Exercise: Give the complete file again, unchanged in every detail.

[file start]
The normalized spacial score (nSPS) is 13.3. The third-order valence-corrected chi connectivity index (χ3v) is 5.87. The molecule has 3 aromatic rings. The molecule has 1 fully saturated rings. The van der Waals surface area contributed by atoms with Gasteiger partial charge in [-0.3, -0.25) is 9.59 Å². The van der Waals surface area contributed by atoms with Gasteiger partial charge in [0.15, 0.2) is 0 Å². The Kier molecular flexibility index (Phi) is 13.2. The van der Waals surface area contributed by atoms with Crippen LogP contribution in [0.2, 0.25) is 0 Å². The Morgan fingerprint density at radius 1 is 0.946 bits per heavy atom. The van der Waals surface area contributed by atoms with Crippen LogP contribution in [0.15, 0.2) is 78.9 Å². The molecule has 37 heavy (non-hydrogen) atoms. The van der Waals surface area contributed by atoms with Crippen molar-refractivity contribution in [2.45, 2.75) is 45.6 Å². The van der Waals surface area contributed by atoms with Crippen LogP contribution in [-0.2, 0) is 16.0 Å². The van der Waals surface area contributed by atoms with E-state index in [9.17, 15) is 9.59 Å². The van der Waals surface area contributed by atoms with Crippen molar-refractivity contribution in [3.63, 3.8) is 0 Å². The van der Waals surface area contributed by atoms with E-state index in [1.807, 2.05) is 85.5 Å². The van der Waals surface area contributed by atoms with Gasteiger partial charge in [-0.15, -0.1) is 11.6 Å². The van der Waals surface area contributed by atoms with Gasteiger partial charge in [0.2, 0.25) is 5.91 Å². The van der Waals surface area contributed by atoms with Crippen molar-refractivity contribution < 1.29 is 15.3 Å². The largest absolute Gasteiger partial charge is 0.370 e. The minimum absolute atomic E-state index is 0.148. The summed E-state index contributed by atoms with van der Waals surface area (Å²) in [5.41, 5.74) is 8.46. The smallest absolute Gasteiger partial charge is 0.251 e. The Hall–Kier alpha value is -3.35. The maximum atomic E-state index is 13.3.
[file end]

The normalized spacial score (nSPS) is 13.3. The third-order valence-corrected chi connectivity index (χ3v) is 5.87. The molecule has 3 aromatic rings. The molecule has 1 fully saturated rings. The van der Waals surface area contributed by atoms with Gasteiger partial charge in [-0.3, -0.25) is 9.59 Å². The van der Waals surface area contributed by atoms with Gasteiger partial charge in [0.15, 0.2) is 0 Å². The Kier molecular flexibility index (Phi) is 13.2. The van der Waals surface area contributed by atoms with Crippen LogP contribution in [0.2, 0.25) is 0 Å². The Morgan fingerprint density at radius 1 is 0.946 bits per heavy atom. The van der Waals surface area contributed by atoms with Crippen LogP contribution in [0.15, 0.2) is 78.9 Å². The molecule has 37 heavy (non-hydrogen) atoms. The van der Waals surface area contributed by atoms with Crippen molar-refractivity contribution in [2.45, 2.75) is 45.6 Å². The van der Waals surface area contributed by atoms with Crippen LogP contribution in [-0.2, 0) is 16.0 Å². The van der Waals surface area contributed by atoms with E-state index in [9.17, 15) is 9.59 Å². The van der Waals surface area contributed by atoms with Crippen molar-refractivity contribution in [3.63, 3.8) is 0 Å². The van der Waals surface area contributed by atoms with E-state index in [1.807, 2.05) is 85.5 Å². The van der Waals surface area contributed by atoms with Gasteiger partial charge in [-0.15, -0.1) is 11.6 Å². The van der Waals surface area contributed by atoms with Gasteiger partial charge in [0.2, 0.25) is 5.91 Å². The van der Waals surface area contributed by atoms with Crippen molar-refractivity contribution < 1.29 is 15.3 Å². The largest absolute Gasteiger partial charge is 0.370 e. The minimum absolute atomic E-state index is 0.148. The summed E-state index contributed by atoms with van der Waals surface area (Å²) in [5.41, 5.74) is 8.46. The smallest absolute Gasteiger partial charge is 0.251 e. The Hall–Kier alpha value is -3.35. The maximum atomic E-state index is 13.3.